Victoria Gray is an artist, writer and practice-led researcher. She has presented work in the UK, USA and throughout Europe. Often durational, her performance and video work is concerned with affect and kinesthetic experience, integrating affect theory, process philosophy and somatics. Recent publications include articles in Journal of Dance & Somatic Practice (2012), Choreographic Practices (2013) and The Drama Review (2015), and, chapters in the edited books Kinesthetic Empathy in Creative and Cultural Practices (2012) and forthcoming, Experiencing Live: Liveness, Eventness, Nowness and the Arts (2015). Victoria is a PhD candidate at Chelsea College of Art & Design, University of the Arts, London. www.victoriagray.co.uk
Mark Leahy is a writer, artist, and teacher, operating among textual practices, performance, and installed arts. He works with the body as sensing and as affected, using language, models of perception, and objects of everyday use. Including spoken word, task-based actions, and digital operations his performances address the body as a site of inscription and activation. His textual practice utilizes constraints, structuring rules, and operates to cross or question category and genre divisions including around identity and agency. He is based in Devon, and teaches part-time at Falmouth and in Plymouth Universities. www.markleahy.net
Joanne Lee is an artist, writer and publisher whose research attends to everyday life and the ordinary places in which she lives and works. Much of her activity emerges through a serial publication, the Pam Flett Press, which explores the visual, verbal and temporal possibilities of the ‘essay’, and via the opportunities for production that arise in dialogue with creative and critical friends. She is Senior Lecturer in Fine Art at Nottingham Trent University and Associate Lecturer in Graphic Design at Sheffield Hallam University. www.joannelee.info
Martin Lewis a Nottingham based artist and teacher. He has been engaged in a drawing practice since 2009. Lewis’s focus is on the act of drawing, paying attention to the mutations and deviations that occur during the transition between the cognitive and the somatic. His recent exhibitions include: Drawology (Part1, Bonnington Gallery Nottingham. Part 2, Lanchester Gallery, Coventry). Alignment, at Backlit Gallery, Nottingham and Insisting Over Skin, Drawing After Surface with Robert Luzar at the Kingsgate Gallery London.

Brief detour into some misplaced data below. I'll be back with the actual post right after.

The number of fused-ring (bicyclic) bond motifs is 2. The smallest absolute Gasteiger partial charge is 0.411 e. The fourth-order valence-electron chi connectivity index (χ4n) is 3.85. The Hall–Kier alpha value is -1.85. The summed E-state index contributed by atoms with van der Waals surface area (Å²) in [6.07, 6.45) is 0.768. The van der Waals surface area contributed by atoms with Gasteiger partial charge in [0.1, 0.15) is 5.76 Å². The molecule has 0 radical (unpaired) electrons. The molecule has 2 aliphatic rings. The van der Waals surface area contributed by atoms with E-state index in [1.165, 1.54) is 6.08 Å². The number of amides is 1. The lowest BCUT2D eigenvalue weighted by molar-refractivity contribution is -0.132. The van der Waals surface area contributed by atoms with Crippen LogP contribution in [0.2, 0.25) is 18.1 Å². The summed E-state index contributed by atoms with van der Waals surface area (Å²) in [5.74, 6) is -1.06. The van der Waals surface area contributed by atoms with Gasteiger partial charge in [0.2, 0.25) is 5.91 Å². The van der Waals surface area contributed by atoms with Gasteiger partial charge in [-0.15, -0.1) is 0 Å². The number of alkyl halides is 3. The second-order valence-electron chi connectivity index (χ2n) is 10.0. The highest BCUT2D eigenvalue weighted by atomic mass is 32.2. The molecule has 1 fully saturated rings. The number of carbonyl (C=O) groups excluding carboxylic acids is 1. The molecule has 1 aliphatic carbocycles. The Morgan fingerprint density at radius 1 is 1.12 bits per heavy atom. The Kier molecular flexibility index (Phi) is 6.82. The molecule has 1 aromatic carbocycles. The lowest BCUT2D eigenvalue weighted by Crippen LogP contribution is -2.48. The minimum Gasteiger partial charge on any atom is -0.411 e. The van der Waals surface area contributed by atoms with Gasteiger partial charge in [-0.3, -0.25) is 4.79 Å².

Sarat Maharaj is Professor of Visual Art and Knowledge Systems, Malmo Art Academy/Lund University and Research Professor, Goldsmiths’ University of London where he was History/Theory of Art Professor (1980 – 2005). He was Rudolf Arnheim Professor, Humboldt University, Berlin (2001 – 02). He was co-curator of Documenta XI, 2002, ‘Farewell to Postcolonialism’, Guangzhou (2008) and the 29th Sao Paolo Biennial, 2010. He was chief curator of ‘Pandemonium – art in a time of creativity fever’, Göteborg, 2011. His specialist publications cover Marcel Duchamp, James Joyce and Richard Hamilton, visual art as non-knowledge and no-how, textiles, globalization and cultural translation.
Brigid Mc Leer is an Irish artist based in London. She trained in Fine Art at NCAD, Dublin, University of Ulster, Belfast and Slade School of Art, London. She works in various media/modes including video, durational performance, photography, and drawing/writing. Recent solo exhibitions include ‘One + One’, at Highlanes Gallery, Drogheda and Wexford Arts Centre, Ireland, ‘Horizontal Ontologies’ Art Currents Institute, New York, Isoli [cont.], Lanchester Gallery Projects, Coventry, and ‘Vexations’, Site Gallery Sheffield, UK. She is currently studying for a PhD by project in Fine Art (Photography) at the Royal College of Art, London. www.brigidmcleer.com
Hester Reeve explores art as a species of philosophical agency, invested first and foremost in the task of thinking and thinking’s relationship to the body and matter at large. Working with action, writing, sculpture, drawing and Bohmian Dialogue, she chooses to operate via ‘HRH.the’ (a conceptual persona), an intellectual and fantastical strategy by which she navigates her complex relationship to the world. Recent venues showing her work include Yorkshire Sculpture Park, Tanzquartier Vienna and Tate Britain (under the umbrella ‘The Emily Davison Lodge,’ an on-going collaboration with Olivia Plender). Reeve is Senior Lecturer in Fine Art at Sheffield Hallam University.
Dr Lisa Watts is an artist with an eclectic practice of performance, sculpture, photography and video. Recent projects have included Skittish, a UK touring gallery exhibition for Spacex, Vane and The Tetley, which exhibited Watts’ live work together with other artists’ sculptures that culminated in a symposium, Puff of Smoke: curating live art/performance in the gallery (2014). A documentary about her facilitation/ visual art methods has been recently launched, for the AHRC Birthproject, titled, Mothers Make Art (2015). Her book 32 Significant Moments: An Artist's Practice as Research (2014) presents a close-up, detailed view of some of her artistic processes.